Real Legal Certainty and its Relevance
Real Legal Certainty and its Relevance
Essays in honor of Jan Michiel Otto
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The Relevance of Real Legal Certainty – An Introduction
B. Oomen and A. Bedner
Getting Real: Considering Legal Certainty from Below
1 Addressing Adverse Formalisation: The Land Question in Outer Island Indonesia
J.F. McCarthy, K. Robinson, and A. Dhiaulhaq
2 Can Free, Prior and Informed Consent (FPIC) Create Legal Certainty for Hunter-Gatherers?
G.A. Persoon and T. Minter
3 The Constitutional Dimensions of Decentralisation and Local Self-Government in Asia
A. Harding
4 Indeterminacy, Uncertainty, and Insecurity
K. von Benda-Beckmann
Supporting the State: The Relevance of Institution Building
5 The Uncertain Future of Legal Reforms in China’s New Era
J. Chen
6 The Role of Local Bureaucrats in the Law-making Process
R. Simarmata
7 Law’s Catch-22: Understanding Legal Failure Spatially
B. van Rooij
8 Missions Impossible to Try Rwandan Genocide Suspects?
N. Huls
Other Actors: Widening the Scope
9 Traditional Leadership and Customary Law in Capitalist Liberal Democracies in Africa
J.M. Ubink
10 Capacity Development of Civil Society in a Fragile Context: Dutch Donor Interventions in the East of the Democratic Republic of Congo
C. Jacobs
11 Inheritance Rights and Gender Justice in Contemporary Indonesia
S. Irianto
12 The Role of Sharia in Lawmaking: The Case of Libya
S. Ibrahim
List of Contributors

Adriaan Bedner, Barbara Oomen (eds)

Real Legal Certainty and its Relevance

Essays in honor of Jan Michiel Otto

The concept of ‘real legal certainty’ provides a much needed corrective to the general attention for legal certainty in this day and age. It emphasises relations between citizens, adds socio-legal insight, provides a ‘view from below,’ and thus leads to more realistic insights on how to build state institutions. The concept was introduced by Leiden University’s professor of Law and Governance in Developing countries Jan Michiel Otto, and can be considered a central pillar of his work. Against the backdrop of an ever-increasing interest in ‘legal certainty’ in policy-making and academia, friends and colleagues of Jan Michiel Otto engage with the concept provide a wide variety of examples of its relevance. Drawing on case material from all over the world, they show how real legal certainty can be understood in a bottom-up manner and how it is relevant for building state institutions. They also show how the concept can gain in relevance by taking into account actors other than the state. In all, the edited volume is important reading for all whom share professor Otto’s interest in what it takes to bridge law in the books and law in action.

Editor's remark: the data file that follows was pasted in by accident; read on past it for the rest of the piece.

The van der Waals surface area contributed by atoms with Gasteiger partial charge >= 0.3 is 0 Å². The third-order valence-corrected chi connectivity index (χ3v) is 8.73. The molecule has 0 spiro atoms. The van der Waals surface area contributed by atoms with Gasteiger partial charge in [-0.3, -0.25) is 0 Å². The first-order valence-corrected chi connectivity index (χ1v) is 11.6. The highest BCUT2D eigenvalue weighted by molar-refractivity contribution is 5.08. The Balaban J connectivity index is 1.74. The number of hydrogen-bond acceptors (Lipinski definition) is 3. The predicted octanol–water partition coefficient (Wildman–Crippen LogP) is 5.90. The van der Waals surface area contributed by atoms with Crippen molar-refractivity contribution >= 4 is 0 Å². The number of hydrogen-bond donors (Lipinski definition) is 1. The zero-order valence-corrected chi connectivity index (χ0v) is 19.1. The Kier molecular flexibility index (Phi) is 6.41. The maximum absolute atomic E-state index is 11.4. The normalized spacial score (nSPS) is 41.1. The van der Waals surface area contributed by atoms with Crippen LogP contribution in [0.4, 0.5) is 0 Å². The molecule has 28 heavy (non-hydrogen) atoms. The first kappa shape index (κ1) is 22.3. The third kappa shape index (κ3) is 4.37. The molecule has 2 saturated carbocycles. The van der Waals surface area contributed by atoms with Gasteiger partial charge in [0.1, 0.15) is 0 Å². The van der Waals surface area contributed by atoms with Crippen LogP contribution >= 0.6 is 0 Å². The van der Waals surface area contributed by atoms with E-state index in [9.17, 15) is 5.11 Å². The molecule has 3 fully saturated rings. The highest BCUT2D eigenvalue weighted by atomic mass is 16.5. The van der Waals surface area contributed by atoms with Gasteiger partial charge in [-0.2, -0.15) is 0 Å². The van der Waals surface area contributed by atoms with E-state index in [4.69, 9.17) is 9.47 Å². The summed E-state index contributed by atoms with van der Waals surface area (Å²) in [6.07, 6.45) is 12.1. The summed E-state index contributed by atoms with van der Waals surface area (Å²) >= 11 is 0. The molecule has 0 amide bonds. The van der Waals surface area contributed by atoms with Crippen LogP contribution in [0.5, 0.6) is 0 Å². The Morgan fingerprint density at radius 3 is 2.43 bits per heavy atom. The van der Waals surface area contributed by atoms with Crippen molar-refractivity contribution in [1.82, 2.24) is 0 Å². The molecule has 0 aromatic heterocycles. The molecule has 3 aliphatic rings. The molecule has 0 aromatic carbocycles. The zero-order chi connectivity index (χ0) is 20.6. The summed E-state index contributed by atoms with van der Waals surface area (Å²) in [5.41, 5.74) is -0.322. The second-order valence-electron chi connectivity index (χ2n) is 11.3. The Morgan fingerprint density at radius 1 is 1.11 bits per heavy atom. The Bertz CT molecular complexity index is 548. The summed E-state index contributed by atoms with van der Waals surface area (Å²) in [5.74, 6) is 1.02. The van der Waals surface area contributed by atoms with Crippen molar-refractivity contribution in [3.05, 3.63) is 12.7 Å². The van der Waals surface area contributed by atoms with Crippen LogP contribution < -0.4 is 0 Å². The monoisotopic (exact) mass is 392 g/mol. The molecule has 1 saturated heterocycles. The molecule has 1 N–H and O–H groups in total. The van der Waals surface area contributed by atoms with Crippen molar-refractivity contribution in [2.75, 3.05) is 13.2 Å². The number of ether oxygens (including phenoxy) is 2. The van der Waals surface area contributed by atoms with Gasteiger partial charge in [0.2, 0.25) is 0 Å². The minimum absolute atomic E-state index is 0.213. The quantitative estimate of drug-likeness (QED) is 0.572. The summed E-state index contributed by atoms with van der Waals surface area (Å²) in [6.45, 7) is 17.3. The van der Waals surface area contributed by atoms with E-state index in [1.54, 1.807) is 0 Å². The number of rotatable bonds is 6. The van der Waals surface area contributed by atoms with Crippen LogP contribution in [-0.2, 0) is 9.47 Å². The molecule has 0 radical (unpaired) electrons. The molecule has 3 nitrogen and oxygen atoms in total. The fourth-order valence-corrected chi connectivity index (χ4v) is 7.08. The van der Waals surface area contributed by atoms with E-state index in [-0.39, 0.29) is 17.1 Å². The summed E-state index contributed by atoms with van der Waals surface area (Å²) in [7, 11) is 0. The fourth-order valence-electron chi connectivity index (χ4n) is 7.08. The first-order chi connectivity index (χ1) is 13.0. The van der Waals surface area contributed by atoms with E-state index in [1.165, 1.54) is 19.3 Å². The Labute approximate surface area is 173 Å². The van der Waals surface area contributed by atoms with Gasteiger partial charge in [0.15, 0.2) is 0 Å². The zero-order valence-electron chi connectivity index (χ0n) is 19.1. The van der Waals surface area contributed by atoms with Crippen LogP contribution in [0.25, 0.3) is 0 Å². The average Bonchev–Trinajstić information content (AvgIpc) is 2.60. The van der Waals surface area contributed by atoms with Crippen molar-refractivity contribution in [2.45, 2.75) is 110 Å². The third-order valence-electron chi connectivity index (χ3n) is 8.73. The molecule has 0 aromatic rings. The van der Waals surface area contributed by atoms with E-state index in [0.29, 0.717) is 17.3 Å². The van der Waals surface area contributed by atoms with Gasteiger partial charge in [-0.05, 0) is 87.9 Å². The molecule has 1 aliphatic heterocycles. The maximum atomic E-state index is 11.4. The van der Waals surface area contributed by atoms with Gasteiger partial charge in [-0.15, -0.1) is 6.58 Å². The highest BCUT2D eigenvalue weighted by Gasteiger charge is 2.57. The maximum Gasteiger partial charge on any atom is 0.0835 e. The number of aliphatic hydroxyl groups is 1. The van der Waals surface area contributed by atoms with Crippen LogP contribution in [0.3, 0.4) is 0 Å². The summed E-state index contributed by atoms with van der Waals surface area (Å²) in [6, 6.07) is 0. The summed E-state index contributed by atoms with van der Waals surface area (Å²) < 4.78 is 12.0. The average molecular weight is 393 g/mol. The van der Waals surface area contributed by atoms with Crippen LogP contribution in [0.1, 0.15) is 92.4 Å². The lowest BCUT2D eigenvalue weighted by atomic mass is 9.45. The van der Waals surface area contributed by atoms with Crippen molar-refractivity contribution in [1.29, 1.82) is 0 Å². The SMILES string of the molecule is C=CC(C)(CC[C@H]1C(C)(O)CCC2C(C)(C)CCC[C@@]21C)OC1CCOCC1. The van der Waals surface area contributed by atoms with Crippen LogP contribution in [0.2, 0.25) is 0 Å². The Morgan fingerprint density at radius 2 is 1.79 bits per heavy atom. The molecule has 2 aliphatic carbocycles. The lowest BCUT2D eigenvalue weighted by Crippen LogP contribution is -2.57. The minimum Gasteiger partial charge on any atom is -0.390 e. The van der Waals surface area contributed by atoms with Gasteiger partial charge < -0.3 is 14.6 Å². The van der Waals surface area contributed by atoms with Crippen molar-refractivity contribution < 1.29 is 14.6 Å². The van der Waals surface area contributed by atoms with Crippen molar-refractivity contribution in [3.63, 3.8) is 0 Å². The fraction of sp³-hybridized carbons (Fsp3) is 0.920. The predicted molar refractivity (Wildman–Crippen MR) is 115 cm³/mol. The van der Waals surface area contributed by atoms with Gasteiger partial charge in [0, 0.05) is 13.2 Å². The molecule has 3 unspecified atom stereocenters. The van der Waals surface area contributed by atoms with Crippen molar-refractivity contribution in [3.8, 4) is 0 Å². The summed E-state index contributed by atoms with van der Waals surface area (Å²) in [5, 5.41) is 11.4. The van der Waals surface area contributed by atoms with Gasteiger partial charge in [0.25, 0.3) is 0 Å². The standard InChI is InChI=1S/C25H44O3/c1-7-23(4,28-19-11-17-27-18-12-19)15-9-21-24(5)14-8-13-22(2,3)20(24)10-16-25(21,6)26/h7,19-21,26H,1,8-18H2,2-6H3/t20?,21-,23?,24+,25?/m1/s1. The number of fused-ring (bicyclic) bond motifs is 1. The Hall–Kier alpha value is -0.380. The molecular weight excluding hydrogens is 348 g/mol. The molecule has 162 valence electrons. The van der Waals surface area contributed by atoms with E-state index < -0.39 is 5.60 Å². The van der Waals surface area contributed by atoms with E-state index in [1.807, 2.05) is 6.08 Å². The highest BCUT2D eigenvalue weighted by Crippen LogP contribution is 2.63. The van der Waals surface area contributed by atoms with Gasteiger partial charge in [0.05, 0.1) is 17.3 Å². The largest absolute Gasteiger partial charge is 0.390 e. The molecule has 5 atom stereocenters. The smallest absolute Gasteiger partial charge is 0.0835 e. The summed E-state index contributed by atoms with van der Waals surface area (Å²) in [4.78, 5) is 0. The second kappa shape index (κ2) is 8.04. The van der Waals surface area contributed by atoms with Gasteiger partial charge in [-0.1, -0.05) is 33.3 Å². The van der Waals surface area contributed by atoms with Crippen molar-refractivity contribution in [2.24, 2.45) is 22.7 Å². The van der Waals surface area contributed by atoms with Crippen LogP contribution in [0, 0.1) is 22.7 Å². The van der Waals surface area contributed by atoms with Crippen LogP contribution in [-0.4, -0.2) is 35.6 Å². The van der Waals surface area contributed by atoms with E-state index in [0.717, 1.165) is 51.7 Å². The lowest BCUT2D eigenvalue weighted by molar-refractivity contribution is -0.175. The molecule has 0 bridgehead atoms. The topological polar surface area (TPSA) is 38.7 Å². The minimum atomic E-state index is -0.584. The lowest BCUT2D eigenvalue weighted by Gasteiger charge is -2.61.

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Adriaan Bedner

Adriaan Bedner is a professor of Law and Society in Indonesia at the Van Vollenhoven Institute (Leiden University). He wrote his PhD about administrative courts in Indonesia under the supervision of Jan Michiel Otto and has continued to collaborate with the latter for almost 20 years on numerous PhD-projects, the INSELA-project on environmental law in Indonesia, the INDIRA-project on land law issues, socio-legal teaching projects in Indonesia and many other things.

Barbara Oomen

Barbara Oomen holds a chair in the Sociology of Human Rights at Utrecht University, and teaches at University College Roosevelt in Middelburg. Her PhD research, on traditional authorities in South Africa, was supervised by prof. Otto. Since, she has worked on transitional justice, legal pluralism, human rights in the Netherlands and human rights cities at the University of Amsterdam, Columbia University and the European University Institute in Florence.